Complaints are about to be lodged across the region (and across the country) to Local Authorities' Monitoring Officers; the District Auditor; the Standards Board and eventually the Director of Public Prosecutions, about Assembly members 'failing to declare a pecuniary interest.'
When approving the 'voluntary subscriptions' to either the assemblies or local authority associations the councillors 'forgot' to declare that they have a financial interest. As members of an 'unicorporated association' they are 'jointly and severally liable' for any debts accrued by that organisation. Hardly ethical, or legal therefore, to agree to approve the very budgets the cessation of which would give rise to a personal liability!
This should apply to North East, North West, South West, East of England,
and also applies to Directors of a Limited Company, such as SEERA Ltd., if the councillors who are directors sat in on council meetings without declaring a pecuniary interest.
The East Midlands Regional Assembly has a different set up, being funded solely by central government.
Former Mayor of Stockton Council, Bob Gibson is all too aware of the consequences. He has a criminal conviction for 'failing to declare a pecuniary interest' in 1997. Seems like when it is reported that your political career is in ruins it is an important factor in re-emerging higher up the political ladder. Mr. Mandelson is also another prime example.
Bob Gibson is now Leader of Stockton Council and Chairman of the North East Assembly and the Association of North East Councils (ANEC).
The Northern Echo 30/07/1997
A Senior North-East councillor’s career lay in ruins last nights after he was convicted of failing to declare an interest when making decisions about his workplace.
Guisborough Magistrates Court heard that labour councillor Bob Gibson, former mayor of Stockton Borough Council, served on committees last year, that rubber-stamped plans to relocate the factory where he worked as a wood machinist.
Cleveland police’s fraud squad alleged that he used his position within the council to safeguard his job with the struggling company.
He was found guilty on four counts of failing to declare a pecuniary interest, and fined a total of £800 plus £140 costs.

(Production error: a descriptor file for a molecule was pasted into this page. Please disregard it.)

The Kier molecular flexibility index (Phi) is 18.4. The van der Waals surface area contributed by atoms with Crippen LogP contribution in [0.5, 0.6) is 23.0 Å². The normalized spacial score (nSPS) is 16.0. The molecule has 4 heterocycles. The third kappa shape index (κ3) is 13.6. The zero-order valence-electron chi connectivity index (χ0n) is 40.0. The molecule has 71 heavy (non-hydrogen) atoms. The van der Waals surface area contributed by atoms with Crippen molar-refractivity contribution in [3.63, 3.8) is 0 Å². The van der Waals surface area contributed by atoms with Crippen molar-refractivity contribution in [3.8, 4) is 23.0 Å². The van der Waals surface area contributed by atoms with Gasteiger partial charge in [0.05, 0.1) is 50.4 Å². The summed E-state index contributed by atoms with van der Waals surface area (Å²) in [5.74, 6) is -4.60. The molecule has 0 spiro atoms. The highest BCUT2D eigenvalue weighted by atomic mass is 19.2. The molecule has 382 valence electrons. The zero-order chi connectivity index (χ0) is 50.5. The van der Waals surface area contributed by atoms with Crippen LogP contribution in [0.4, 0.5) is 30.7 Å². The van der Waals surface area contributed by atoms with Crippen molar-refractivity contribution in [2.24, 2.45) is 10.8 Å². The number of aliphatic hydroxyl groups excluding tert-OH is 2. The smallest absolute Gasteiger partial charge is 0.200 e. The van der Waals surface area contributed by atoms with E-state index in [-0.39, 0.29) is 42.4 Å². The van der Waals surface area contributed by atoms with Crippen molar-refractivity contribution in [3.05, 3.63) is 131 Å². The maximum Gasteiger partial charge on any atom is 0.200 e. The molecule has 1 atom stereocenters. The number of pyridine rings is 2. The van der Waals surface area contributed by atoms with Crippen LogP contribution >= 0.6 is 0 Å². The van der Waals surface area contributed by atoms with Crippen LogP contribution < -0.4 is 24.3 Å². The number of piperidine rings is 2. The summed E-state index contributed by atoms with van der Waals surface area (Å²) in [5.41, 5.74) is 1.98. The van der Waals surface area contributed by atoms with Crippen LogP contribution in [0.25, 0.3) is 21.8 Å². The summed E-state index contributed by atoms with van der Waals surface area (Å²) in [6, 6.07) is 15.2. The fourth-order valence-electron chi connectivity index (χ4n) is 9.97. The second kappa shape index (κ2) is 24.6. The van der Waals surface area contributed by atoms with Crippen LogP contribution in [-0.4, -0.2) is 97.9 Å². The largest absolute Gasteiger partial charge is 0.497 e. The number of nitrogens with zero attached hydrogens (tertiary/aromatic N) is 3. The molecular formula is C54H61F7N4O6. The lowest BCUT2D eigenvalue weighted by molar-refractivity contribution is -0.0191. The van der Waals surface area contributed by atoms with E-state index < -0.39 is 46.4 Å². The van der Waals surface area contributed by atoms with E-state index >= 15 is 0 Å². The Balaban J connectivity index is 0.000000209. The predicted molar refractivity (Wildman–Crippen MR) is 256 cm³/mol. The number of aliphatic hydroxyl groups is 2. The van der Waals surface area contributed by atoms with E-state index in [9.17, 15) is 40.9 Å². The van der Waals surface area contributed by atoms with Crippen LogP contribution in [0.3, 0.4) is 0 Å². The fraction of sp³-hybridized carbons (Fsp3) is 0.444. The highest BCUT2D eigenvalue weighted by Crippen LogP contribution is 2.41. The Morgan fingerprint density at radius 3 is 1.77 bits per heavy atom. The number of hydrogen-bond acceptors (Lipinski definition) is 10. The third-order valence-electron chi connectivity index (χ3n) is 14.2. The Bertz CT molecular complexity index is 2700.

His employers, Crosby-Sarek of Norton Road, Stockton, first approached the council in 1995, after a slump in business forced them to consider relocating their 150 strong workforce and wood furnishing factory to a new site.
In 1996, the firm proposed to move the factory to a Greenfield site, leaving the Norton Road site derelict so that it could be put up for redevelopment by Stockton City Challenge, Stockton Council and government agency, English Partnerships.
Ken Hoy, prosecuting, said, that Gibson, 59, who was mayor of Stockton at the time chaired council meetings throughout July August September 1996 that voted on the relocation proposal.
The prosecution also maintained that Gibson of Appleton Road Stockton did not declare his interest in the issue or that it would directly affect him should it be approved.
The eventual relocation plans for the Crosby –sarek factory never materialised and the parent company premdoor of Canada laid off the workforce and closed the site.
Yesterday, Gibson, who is now unemployed, said: “To say that my fortunes would have been improved by relocating the factory is a total nonsense.
“The plans for redevelopment weren’t even due to be put forward for two-and-a half years. “Last night he was considering an appeal against the convictions.
Detective Sergeant Bob Bussey of the fraud squad said, “ This legislation exists to prevent councillors from abusing their position. “Last night, a spokeswoman for Stockton council said: “We have no comment to make on this matter. Mr Gibson is still leader of the council until March or April 1998. “Today, Gibson is scheduled to meet chief executive George Garlick for a briefing meeting.
Monday, February 28, 2005
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